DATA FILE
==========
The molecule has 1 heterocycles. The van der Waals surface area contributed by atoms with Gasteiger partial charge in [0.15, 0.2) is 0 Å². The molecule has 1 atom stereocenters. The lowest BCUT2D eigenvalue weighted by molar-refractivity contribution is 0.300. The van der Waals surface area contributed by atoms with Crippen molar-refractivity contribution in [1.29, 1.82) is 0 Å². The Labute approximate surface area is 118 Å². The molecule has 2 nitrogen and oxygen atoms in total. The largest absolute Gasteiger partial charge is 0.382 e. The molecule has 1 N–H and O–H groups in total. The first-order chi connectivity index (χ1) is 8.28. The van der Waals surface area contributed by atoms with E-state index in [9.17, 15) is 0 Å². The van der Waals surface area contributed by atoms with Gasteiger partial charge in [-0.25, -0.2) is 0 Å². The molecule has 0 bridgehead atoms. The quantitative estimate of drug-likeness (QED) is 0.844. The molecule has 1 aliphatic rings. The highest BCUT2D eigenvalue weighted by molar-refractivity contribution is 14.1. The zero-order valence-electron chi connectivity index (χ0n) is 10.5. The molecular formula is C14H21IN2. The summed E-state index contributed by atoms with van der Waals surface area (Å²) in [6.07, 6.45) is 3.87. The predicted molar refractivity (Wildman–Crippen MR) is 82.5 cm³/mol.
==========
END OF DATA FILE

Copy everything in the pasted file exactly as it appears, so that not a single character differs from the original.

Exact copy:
The molecule has 1 heterocycles. The van der Waals surface area contributed by atoms with Gasteiger partial charge in [0.15, 0.2) is 0 Å². The molecule has 1 atom stereocenters. The lowest BCUT2D eigenvalue weighted by molar-refractivity contribution is 0.300. The van der Waals surface area contributed by atoms with Crippen molar-refractivity contribution in [1.29, 1.82) is 0 Å². The Labute approximate surface area is 118 Å². The molecule has 2 nitrogen and oxygen atoms in total. The largest absolute Gasteiger partial charge is 0.382 e. The molecule has 1 N–H and O–H groups in total. The first-order chi connectivity index (χ1) is 8.28. The van der Waals surface area contributed by atoms with E-state index in [9.17, 15) is 0 Å². The van der Waals surface area contributed by atoms with Gasteiger partial charge in [-0.25, -0.2) is 0 Å². The molecule has 0 bridgehead atoms. The quantitative estimate of drug-likeness (QED) is 0.844. The molecule has 1 aliphatic rings. The highest BCUT2D eigenvalue weighted by molar-refractivity contribution is 14.1. The zero-order valence-electron chi connectivity index (χ0n) is 10.5. The molecular formula is C14H21IN2. The summed E-state index contributed by atoms with van der Waals surface area (Å²) in [6.07, 6.45) is 3.87. The predicted molar refractivity (Wildman–Crippen MR) is 82.5 cm³/mol.